The video for this story is not available, but you can still read the transcript below.
No image

In Pakistan, Offensive Rages Against Insurgents

The Pakistani army continues to fight insurgents in the rugged hills of South Waziristan near the Afghan border. Judy Woodruff speaks with experts for more.

Read the Full Transcript


    That follows the Pakistan offensive against the Taliban and al-Qaida.

    Judy Woodruff has our story.


    Fighting between the Pakistan army and insurgents is now in its third day in the rugged hills of South Waziristan, a region that borders Afghanistan. Some 30,000 Pakistani troops have taken on more than 10,000 militants.

    Pakistan's Air Force is also bombing insurgent positions. More than 100,000 civilians have fled the combat.

    For more on the military campaign, we go to retired Pakistani Lieutenant General Talat Masood. He's written extensively about security and political issues in Pakistan. And Robert Grenier was head of the CIA's Counterterrorism Center and chief of station in Islamabad. He helped to plan the covert operation to oust the Taliban and al-Qaida from Afghanistan after the 9/11 attacks. He's now chairman of ERG Partners, a financial consulting company.

    Gentlemen, thank you both for being with us.

    And, General Masood, to you first.

    What is it that the Pakistanis are trying to accomplish? What do they want to do here?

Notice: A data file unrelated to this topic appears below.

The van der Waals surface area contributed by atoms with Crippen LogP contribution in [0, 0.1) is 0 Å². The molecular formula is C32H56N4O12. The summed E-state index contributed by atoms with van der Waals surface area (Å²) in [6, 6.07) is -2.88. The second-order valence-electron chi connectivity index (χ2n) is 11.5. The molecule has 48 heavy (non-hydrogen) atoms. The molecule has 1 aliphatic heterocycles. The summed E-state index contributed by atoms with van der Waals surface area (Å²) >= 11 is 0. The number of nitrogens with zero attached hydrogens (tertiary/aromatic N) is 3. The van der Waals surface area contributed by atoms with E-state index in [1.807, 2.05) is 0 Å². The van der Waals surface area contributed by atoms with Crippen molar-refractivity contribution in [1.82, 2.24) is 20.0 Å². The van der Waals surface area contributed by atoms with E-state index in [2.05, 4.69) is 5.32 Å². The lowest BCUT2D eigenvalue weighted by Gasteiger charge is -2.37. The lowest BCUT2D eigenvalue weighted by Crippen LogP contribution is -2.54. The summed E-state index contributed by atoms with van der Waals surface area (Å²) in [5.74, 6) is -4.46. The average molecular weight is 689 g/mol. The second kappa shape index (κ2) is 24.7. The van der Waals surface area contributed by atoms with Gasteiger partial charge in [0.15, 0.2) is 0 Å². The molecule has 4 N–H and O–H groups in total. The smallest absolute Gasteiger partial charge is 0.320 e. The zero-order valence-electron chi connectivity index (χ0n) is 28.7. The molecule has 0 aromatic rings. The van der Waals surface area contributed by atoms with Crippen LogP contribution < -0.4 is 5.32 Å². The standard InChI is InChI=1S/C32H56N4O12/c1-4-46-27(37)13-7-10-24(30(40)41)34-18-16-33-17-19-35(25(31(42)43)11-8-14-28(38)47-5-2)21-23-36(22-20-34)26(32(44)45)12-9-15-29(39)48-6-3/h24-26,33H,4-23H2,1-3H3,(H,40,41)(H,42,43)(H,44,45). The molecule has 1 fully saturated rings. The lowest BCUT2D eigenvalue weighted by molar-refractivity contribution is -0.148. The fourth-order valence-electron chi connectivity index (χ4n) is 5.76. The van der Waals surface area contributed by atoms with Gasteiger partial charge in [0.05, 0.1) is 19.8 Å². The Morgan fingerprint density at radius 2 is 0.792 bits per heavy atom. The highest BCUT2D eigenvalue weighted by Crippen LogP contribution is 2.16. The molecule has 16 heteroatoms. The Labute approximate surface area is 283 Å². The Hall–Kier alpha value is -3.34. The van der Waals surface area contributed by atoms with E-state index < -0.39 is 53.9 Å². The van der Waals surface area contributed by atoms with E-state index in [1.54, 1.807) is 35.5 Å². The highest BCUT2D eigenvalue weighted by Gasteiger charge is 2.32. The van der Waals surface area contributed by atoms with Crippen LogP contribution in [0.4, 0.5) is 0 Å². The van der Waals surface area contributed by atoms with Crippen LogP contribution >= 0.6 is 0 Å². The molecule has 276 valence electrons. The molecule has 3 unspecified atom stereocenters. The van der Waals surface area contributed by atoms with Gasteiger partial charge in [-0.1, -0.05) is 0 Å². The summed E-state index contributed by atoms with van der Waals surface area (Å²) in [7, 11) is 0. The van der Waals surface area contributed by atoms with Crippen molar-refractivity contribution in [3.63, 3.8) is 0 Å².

Well, as you know, that, firstly, I think they want to reoccupy the territory which they have lost to the Taliban.

    And the government has no control over that area. The Taliban have become very assertive. They more or less control most of it. So, I think what the Pakistan government is trying to do, after having softened the targets and trying to sort of really make sure that there are no exit and entry points left from where they could escape, what they're trying to do now is to launch a very major offensive, which they have done, with more or less at full strength.

    And they're trying to then make sure that they're either eliminated or captured. And they have also have been targeting their training camps. They have also been targeting their leadership. So, it's a very major offensive, something very different to what has been in the past. This is a very serious matter, because South Waziristan is really the center of gravity of all, you know, what we have been hearing about the militants in Pakistan.


    Robert Grenier, what do we know about how it's going so far?